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BAEK Sung-Wook

Managing Stress at Workplace

BAEK Sung-Wook

Sept. 10, 2010

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Restructuring and relentless push for productivity can help keep companies nimble and profitable. But it also can cast debilitating stress over employees. At the extreme, it can lead to suicides.

In September last year, France Telecom saw the 24th worker committing suicide since 2008. A state-owned telecom company, France Telecom had guaranteed life-time employment. But in 2004 it became privatized, increased non-regular workers and restructured. Experts said such drastic change led to employees' serial suicides. At the Foxconn Technology's plant in Shenzen, China, there were 11 suicides and attempts from January to May this year. Workers there complained about forced overtime work, low pay and rigid management at the factory, which supplies Apple, Dell, Sony, and HP.

How much stress exists at Korean workplaces? OECD's Society at a Glance 2009 report says it is the highest among OECD member countries. It significantly compares with Japan and the US. In addition, Korea ranked lowest in work satisfaction among OECD countries. Although Korea has not experienced a burst of suicides like France Telecom and Foxconn Technology, more than a few suicides have occurred in which work-related stress was known or suspected.

Top-down management style, long working hours, and incessant pressure for output and exhaustion have been typical features of Korean workplaces in the last 50 years of building the economy. The 1997 Asian currency crisis led to contract hiring, which is now the norm, and incessant job insecurity. The 2008 global financial meltdown has slowed hiring, intensifying workloads and demands on existing staff in the tough business environment.

A certain level of stress in the workplace, of course, is normal. Some may argue that a certain level is necessary to prevent complacency and to keep everyone operating at a near optimum level. But when stress becomes overbearing, it can mental, emotional and physical health. Worker stress can no longer be considered an individual problem. Left untreated by the individual, there are many losers. Productivity is affected, putting pressure on coworkers to pick up the slack, which raises the overall stress level even more in the workplace. Left unchecked by management, the company's performance can be affected. With ethical management evermore emphasized in a very competitive society, stress cannot be ignored.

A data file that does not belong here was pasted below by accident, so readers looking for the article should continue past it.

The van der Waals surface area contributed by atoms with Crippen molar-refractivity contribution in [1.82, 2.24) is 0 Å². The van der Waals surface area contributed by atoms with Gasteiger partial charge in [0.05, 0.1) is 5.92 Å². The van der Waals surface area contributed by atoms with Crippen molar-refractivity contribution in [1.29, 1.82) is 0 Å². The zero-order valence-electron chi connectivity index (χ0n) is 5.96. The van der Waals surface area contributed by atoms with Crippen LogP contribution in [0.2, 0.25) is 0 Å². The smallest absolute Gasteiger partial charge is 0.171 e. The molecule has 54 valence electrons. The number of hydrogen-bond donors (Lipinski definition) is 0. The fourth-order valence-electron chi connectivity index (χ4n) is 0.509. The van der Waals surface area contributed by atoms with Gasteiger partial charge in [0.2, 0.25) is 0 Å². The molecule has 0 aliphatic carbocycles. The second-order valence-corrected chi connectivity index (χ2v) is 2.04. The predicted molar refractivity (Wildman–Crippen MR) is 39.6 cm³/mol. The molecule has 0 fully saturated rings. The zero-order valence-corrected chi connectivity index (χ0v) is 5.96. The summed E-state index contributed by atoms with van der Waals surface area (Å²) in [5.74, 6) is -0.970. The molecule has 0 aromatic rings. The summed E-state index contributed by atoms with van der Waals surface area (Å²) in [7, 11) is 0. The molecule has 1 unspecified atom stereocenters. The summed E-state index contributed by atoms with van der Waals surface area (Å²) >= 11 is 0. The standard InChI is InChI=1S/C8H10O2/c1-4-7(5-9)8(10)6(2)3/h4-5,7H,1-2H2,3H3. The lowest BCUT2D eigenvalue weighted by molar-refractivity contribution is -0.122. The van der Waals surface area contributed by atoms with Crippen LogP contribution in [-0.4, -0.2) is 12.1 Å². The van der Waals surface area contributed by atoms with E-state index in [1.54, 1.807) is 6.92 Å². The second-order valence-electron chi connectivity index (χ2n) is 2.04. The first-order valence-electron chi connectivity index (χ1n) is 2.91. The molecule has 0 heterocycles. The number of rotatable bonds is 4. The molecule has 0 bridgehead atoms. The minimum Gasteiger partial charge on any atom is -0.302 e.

In order to effectively manage stress, it must be tackled by at an individual and company levels alike in a 3-3 strategy. That is, employee, leadership and system and policy working to prevent, diagnose and treat work-related stress.

Employees need to monitor their stress level; self-diagnosis, similar to health checkup, is needed. They need to balance their work and personal life to prevent excess stress. These efforts include daily exercise. Finally, they should see professional help at an early stage.

As for managers, they need to realize that managing employees' stress is precondition to high corporate performance. In Korea, there is tendency to believe that once performance comes out well everything is solved. Many people also consider heavy stress as something inevitable. However, such a culture exacerbates a stressful environment.

Managers need to be sensitive to stress levels of individual employees as well as on a department and company wide basis. Accordingly, some type of system is needed to observe and accurately gauge stress.

Managers also need to be proactive when they see stress levels have exceeded an abnormal level. For example, they can send an employee on vacation or encourage the person to seek professional help. For those having hard time in adapting to work or if two coworkers have a severe conflict, the manager may change work duties.

Companies need to create an environment that lowers stress and facilitates treatment. In short, this means attention to operating systems and infrastructure. One way to reduce stress is to include employees in decision making or delegating authority to them. This will raise work commitment of employees. Other measures are improving working terms, creating a refreshing work environment, introducing flexible working system and long vacations.

Finally, an employee assistance program, such as in-house counseling system or referral program for offsite help is vital. To their credit, some companies in Korea have already set up counseling services. However, employees often are reluctant or passive about seeking professional help, even when they feel severe stress, and try to muddle through. A system that protects the privacy of employees is necessary so troubled employees do not feel stigmatized by their manager and coworkers.

All in all, for a company to strengthen competitiveness in an ever-competitive world, stress management is imperative. Excess stress is the largest obstacle to creativity, and employees, managers and the company should collectively seek to create enjoyable balance in the workplace.

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